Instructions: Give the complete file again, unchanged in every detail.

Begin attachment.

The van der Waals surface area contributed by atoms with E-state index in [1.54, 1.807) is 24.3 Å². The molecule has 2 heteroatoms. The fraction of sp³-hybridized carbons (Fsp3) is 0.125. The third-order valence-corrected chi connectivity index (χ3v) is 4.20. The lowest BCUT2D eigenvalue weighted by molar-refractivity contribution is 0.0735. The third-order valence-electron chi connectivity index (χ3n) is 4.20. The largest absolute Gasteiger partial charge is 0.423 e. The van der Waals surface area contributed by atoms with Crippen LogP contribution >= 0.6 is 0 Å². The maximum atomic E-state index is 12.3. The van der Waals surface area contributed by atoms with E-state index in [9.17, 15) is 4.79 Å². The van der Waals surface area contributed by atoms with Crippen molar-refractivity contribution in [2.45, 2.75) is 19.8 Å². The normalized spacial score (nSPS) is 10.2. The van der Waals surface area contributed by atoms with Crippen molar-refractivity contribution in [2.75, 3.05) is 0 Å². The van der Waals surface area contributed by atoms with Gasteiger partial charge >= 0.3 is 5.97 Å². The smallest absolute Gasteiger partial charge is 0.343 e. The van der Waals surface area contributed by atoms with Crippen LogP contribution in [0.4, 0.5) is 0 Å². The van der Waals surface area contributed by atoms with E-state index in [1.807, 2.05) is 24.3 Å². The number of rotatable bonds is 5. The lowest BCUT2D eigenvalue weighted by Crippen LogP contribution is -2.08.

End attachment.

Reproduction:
The van der Waals surface area contributed by atoms with E-state index in [1.54, 1.807) is 24.3 Å². The molecule has 2 heteroatoms. The fraction of sp³-hybridized carbons (Fsp3) is 0.125. The third-order valence-corrected chi connectivity index (χ3v) is 4.20. The lowest BCUT2D eigenvalue weighted by molar-refractivity contribution is 0.0735. The third-order valence-electron chi connectivity index (χ3n) is 4.20. The largest absolute Gasteiger partial charge is 0.423 e. The van der Waals surface area contributed by atoms with Crippen LogP contribution >= 0.6 is 0 Å². The maximum atomic E-state index is 12.3. The van der Waals surface area contributed by atoms with E-state index in [9.17, 15) is 4.79 Å². The van der Waals surface area contributed by atoms with Crippen molar-refractivity contribution in [2.45, 2.75) is 19.8 Å². The normalized spacial score (nSPS) is 10.2. The van der Waals surface area contributed by atoms with Crippen molar-refractivity contribution in [2.75, 3.05) is 0 Å². The van der Waals surface area contributed by atoms with Gasteiger partial charge >= 0.3 is 5.97 Å². The smallest absolute Gasteiger partial charge is 0.343 e. The van der Waals surface area contributed by atoms with Crippen LogP contribution in [0.4, 0.5) is 0 Å². The van der Waals surface area contributed by atoms with E-state index in [1.807, 2.05) is 24.3 Å². The number of rotatable bonds is 5. The lowest BCUT2D eigenvalue weighted by Crippen LogP contribution is -2.08.